Unsustainable and illegal fishing practices are threatening a multi-billion dollar industry that makes a significant contribution to the GDP of many Pacific island states.

Big eye (ahi) tuna.

Tuna is the economic mainstay of the Western and Central Pacific, with the region’s stock worth $5.5 billion. A combination of unregulated fishing which has collapsed tuna stocks (in early January, scientists released data showing that bluefin tuna in the North Pacific will soon be effectively extinct) and the growth of global demand for tuna has pushed the value of the fish continually higher. A single Pacific bluefin recently sold in Japan for $1.76 million.

Bluefin tuna. (Photo: PNA)

To protect their tuna economies, eight Pacific neighbors (Micronesia, Kiribati, Nauru, the Marshall Islands, Palau, the Solomon Islands, Papua New Guinea, and Tuvalu) formed a collation called the Parties to the Nauru Agreement (PNA) to sustainably manage tuna fishing in their territorial waters. Together the islands states control 5.5 million square miles of national waters in prime tuna fishing grounds, containing nearly half of the world’s skipjack tuna—America’s favorite fish—and nearly one-third of the world’s total tuna harvest.

The core of PNA’s plan is a “vessel day scheme” (VDS) that limits both the number of boats in their collective waters and the total number of days those boats are allowed to fish. The VDS is based on a limited number of fishing days that are divided among PNA members which auction off fishing days to the highest bidder. When a country reaches its fishing day limit, it is required to trade for additional fishing days from other members to keep their ocean zones open to fishing.

To protect tuna from fishery predation in the ocean regions beyond their control, in 2010, the PNA told the foreign companies that held PNA licenses, that if they wanted to fish in the consortium’s territorial waters, they had to agree to not fish the international waters in between territories. The fishers had little choice but to agree.

The Western and Central Pacific Fisheries Commission (WCPFC) decision to uphold the PNA’s claim that they own their fishing rights is a first. Tuna rights in the Atlantic Ocean have generally gone to powerful fishing countries that claim “historic rights” to fishing grounds far from their own shores. The PNA’s move in the Pacific has got countries off the African coast thinking of banding together to do the same thing.

Despite the coaliton’s new rules, there remains the issue of who controls the high seas and the problem of unregulated boats simply stealing fish.

Fisheries worldwide – particularly tuna fisheries– have long been plagued by rogue fishers who plunder the global commons by catching fish illegally inside territorial waters then escape into the unregulated high-seas where they “launder” their catch by transferring it to refrigerated ships which transport the tuna to port. The result is that nobody knows where or when the fish was caught or if it was caught legally.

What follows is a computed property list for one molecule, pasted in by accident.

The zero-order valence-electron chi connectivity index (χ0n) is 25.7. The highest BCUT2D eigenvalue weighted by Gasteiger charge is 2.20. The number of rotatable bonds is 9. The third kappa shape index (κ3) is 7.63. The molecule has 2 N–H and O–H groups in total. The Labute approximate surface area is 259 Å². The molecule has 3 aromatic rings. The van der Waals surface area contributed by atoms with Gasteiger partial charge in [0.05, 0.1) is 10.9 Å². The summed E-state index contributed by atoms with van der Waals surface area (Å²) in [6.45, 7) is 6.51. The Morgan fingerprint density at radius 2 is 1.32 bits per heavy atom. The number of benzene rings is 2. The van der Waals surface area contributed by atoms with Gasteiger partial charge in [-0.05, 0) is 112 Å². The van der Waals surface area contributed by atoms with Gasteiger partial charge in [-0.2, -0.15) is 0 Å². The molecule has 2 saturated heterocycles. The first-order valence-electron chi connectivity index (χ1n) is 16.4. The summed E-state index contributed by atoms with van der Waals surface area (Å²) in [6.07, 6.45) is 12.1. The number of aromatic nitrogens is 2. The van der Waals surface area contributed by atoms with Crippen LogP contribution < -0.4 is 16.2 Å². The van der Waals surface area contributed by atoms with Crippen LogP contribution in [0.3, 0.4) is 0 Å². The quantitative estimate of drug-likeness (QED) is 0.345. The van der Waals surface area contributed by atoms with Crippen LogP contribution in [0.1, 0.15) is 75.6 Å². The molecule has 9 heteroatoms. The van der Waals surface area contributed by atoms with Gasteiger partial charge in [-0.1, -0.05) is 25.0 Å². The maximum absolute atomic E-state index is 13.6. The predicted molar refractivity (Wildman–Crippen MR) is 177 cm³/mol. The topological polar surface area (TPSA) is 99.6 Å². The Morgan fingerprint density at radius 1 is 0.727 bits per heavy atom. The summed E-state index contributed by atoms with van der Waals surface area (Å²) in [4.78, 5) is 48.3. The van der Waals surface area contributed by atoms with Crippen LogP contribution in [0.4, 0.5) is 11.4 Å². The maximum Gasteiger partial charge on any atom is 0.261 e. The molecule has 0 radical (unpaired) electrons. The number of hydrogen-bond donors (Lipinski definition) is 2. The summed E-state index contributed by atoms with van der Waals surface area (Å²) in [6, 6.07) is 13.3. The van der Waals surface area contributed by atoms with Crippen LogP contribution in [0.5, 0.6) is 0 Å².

With few boats of their own to police the vast ocean, the island states remain vulnerable to these pirate fishers. Palau, for instance, with only a single patrol boat, in 2010, recorded about 850 pirate fishing vessels plundering its waters.

One such vessel is the Heng Xing 1, a refrigerated, or “reefer,” vessel. The Heng Xing 1 and two other ships were recently caught in the act of transferring tuna and boarded by Palau authorities. Tons of frozen skipjack tuna was found in the hold.

Preparing to board the Heng Xing 1. (Photo: Courtesy of Shannon Service)

Tons of frozen skipjack tuna in the hold of the Heng Xing 1. (Photo: Courtesy of Shannon Service)

The boat’s captain freely admitted moving the fish from a fisher boat but professed to be unaware that it is illegal to do so. All three vessels broke the law, but since they were stopped in international waters, the inspectors had no authority to impose a penalty.

Palau marine officer Earl Benhart prepares to board the Sal 19, a fishing vessel transiting through Palauan waters. The Sal 19 was one of the three boats caught unlawfully moving tuna. (Photo: Shannon Service)

The Sal 19 painted over both its name and call signs and did not have a log book on board. However, Palau could not detain the vessel since it was on “innocent passage” through their waters. (Photo: Courtesy of Shannon Service)

The biggest challenge for the PNA to achieve its grand vision, is just sticking together. When a cartel artificially restricts supply of a good, there’s a temptation for individual states to break off and sell more. With 1.37 million square miles of ocean holdings, Kiribati, which has a particularly rich fishing zone broke ranks from the PNA in 2012 and oversold its quota. The PNA let Kiribati off the hook after it agreed to commit to enforcing the VDS this year. But with the price of tuna continuing to rise, human nature guarantees that problems will persist despite the best intentions.

Fortunately, the world is beginning to take steps, albeit slowly, to tamp down the illegal fishers. Interpol recently announced plans to create a fleet with actual authority to patrol international waters to enforce high-seas law. How many boats, where they would patrol, and what it means are all being worked out.


Source: Slate.

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